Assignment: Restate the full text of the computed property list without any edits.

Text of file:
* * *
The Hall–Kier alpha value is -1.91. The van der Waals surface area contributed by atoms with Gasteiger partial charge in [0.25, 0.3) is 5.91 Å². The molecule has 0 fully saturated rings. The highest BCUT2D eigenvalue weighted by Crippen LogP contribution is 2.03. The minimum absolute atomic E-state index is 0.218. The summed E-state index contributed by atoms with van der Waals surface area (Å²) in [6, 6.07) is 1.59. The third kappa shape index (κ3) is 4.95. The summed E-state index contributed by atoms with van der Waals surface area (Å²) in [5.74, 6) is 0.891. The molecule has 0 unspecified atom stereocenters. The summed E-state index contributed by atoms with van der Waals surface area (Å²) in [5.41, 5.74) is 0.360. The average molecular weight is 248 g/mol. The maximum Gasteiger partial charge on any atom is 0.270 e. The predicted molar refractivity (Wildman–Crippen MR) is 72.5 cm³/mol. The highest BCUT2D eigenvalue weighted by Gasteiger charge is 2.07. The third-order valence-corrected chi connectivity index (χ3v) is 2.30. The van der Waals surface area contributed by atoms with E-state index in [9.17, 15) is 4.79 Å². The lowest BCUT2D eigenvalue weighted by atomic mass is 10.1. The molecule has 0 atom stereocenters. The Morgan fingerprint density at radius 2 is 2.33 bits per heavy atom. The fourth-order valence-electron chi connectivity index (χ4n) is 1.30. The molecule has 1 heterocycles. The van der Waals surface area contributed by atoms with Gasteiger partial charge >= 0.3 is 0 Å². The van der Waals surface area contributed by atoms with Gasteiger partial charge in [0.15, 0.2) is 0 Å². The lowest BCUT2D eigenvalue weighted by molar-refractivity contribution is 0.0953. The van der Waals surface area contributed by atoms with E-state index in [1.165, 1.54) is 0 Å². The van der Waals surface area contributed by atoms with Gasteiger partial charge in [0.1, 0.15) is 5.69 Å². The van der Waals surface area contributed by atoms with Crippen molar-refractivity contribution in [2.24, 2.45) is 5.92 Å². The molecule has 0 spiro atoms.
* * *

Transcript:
The Hall–Kier alpha value is -1.91. The van der Waals surface area contributed by atoms with Gasteiger partial charge in [0.25, 0.3) is 5.91 Å². The molecule has 0 fully saturated rings. The highest BCUT2D eigenvalue weighted by Crippen LogP contribution is 2.03. The minimum absolute atomic E-state index is 0.218. The summed E-state index contributed by atoms with van der Waals surface area (Å²) in [6, 6.07) is 1.59. The third kappa shape index (κ3) is 4.95. The summed E-state index contributed by atoms with van der Waals surface area (Å²) in [5.74, 6) is 0.891. The molecule has 0 unspecified atom stereocenters. The summed E-state index contributed by atoms with van der Waals surface area (Å²) in [5.41, 5.74) is 0.360. The average molecular weight is 248 g/mol. The maximum Gasteiger partial charge on any atom is 0.270 e. The predicted molar refractivity (Wildman–Crippen MR) is 72.5 cm³/mol. The highest BCUT2D eigenvalue weighted by Gasteiger charge is 2.07. The third-order valence-corrected chi connectivity index (χ3v) is 2.30. The van der Waals surface area contributed by atoms with E-state index in [9.17, 15) is 4.79 Å². The lowest BCUT2D eigenvalue weighted by atomic mass is 10.1. The molecule has 0 atom stereocenters. The Morgan fingerprint density at radius 2 is 2.33 bits per heavy atom. The fourth-order valence-electron chi connectivity index (χ4n) is 1.30. The molecule has 1 heterocycles. The van der Waals surface area contributed by atoms with Gasteiger partial charge >= 0.3 is 0 Å². The van der Waals surface area contributed by atoms with Gasteiger partial charge in [0.15, 0.2) is 0 Å². The lowest BCUT2D eigenvalue weighted by molar-refractivity contribution is 0.0953. The van der Waals surface area contributed by atoms with E-state index in [1.165, 1.54) is 0 Å². The van der Waals surface area contributed by atoms with Gasteiger partial charge in [0.1, 0.15) is 5.69 Å². The van der Waals surface area contributed by atoms with Crippen molar-refractivity contribution in [2.24, 2.45) is 5.92 Å². The molecule has 0 spiro atoms.